Filed 23 November, 1955.
1. Automobiles 17 — The operator of a motor vehicle along a dominant highway approaching an intersecting servient highway is under no duty to anticipate that the operator of a motor vehicle approaching along the servient highway will fail to stop as required by statute, and, in the absence of anything which gives, or in the exercise of due care should give, notice to the contrary, the driver on the dominant highway is entitled to assume and to act upon the assumption, even to the last moment, that the operator of the vehicle on the servient highway will act in obedience to the statute and stop before entering the intersection.
2. Same — A motorist traveling along the dominant highway approaching an intersection with a servient highway does not have the absolute right of way in the sense he is not bound to exercise that degree of care which an ordinarily prudent person would exercise under similar circumstances in driving at a speed no greater than is reasonable and prudent under existing conditions, in keeping his vehicle under control, in keeping a reasonably careful lookout, and in taking such action as an ordinarily prudent person would take in avoiding collision with persons or vehicles upon the highway when, in the exercise of due care, danger of such collision is discovered or should have been discovered.
3. Automobiles 41g — Evidence of negligence of defendant's driver in entering an intersection with dominant highway without stopping as required by statute, is held sufficient to be submitted to the jury on the issue of negligence proximately causing the collision with plaintiff's car which was being driven along the dominant highway.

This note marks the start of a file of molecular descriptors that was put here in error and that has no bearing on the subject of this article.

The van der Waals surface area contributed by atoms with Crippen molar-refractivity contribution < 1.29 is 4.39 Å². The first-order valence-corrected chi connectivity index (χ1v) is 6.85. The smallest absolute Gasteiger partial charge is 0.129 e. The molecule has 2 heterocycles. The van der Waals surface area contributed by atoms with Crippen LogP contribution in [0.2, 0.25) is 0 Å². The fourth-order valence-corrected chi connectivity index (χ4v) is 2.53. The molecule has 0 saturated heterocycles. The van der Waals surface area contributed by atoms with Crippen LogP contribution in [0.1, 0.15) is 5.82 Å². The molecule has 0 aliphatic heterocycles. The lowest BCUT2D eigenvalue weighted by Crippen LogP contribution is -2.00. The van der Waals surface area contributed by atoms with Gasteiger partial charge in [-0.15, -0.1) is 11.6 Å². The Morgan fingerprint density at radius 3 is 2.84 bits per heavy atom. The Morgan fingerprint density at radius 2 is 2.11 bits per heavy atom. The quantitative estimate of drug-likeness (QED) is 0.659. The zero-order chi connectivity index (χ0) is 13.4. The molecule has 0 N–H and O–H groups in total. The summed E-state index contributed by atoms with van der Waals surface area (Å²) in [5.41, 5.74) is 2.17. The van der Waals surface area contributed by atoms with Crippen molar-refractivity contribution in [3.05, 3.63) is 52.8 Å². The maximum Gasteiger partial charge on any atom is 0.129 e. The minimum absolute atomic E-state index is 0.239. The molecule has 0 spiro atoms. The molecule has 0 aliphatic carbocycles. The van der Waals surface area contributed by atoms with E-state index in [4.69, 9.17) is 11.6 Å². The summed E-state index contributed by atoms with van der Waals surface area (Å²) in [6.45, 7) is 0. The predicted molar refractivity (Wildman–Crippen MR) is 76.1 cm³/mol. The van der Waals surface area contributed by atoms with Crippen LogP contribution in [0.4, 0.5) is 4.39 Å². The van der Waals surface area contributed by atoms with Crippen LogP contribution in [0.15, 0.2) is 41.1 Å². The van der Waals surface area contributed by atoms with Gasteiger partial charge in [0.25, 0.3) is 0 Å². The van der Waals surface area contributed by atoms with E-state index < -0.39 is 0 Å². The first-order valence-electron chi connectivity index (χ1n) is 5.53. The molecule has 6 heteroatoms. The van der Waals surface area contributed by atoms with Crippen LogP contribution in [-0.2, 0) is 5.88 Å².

4. Automobiles 42g — Evidence held not to disclose contributory negligence as a matter of law on part of the driver of plaintiff's car, traveling along the dominant highway, in colliding with defendant's vehicle which entered the intersection from a servient highway without stopping.
5. Negligence 19c — Nonsuit on the ground of contributory negligence may be allowed when, and only when, no other inference is reasonably deducible from the plaintiff's evidence.
6. Automobiles 54f — The admission of defendant that he owned the truck involved in the collision suffices to take the case to the jury against him under the doctrine of respondeat superior. G.S. 20-71.1.
APPEAL by plaintiff from Armstrong, J., at March Term, 1955, of RANDOLPH.
Ottway Burton for plaintiff, appellant.
No counsel contra.
HIGGINS, J., took no part in the consideration or decision of this case.
This is a civil action in tort brought by the plaintiff to recover damages for injury to his automobile, allegedly caused by the negligence of the defendants. The trial court allowed the defendants' motion for judgment as of nonsuit at the close of the plaintiff's evidence. The appeal challenges the correctness of this ruling and brings into focus the facts disclosed by the evidence, which are summarized as follows: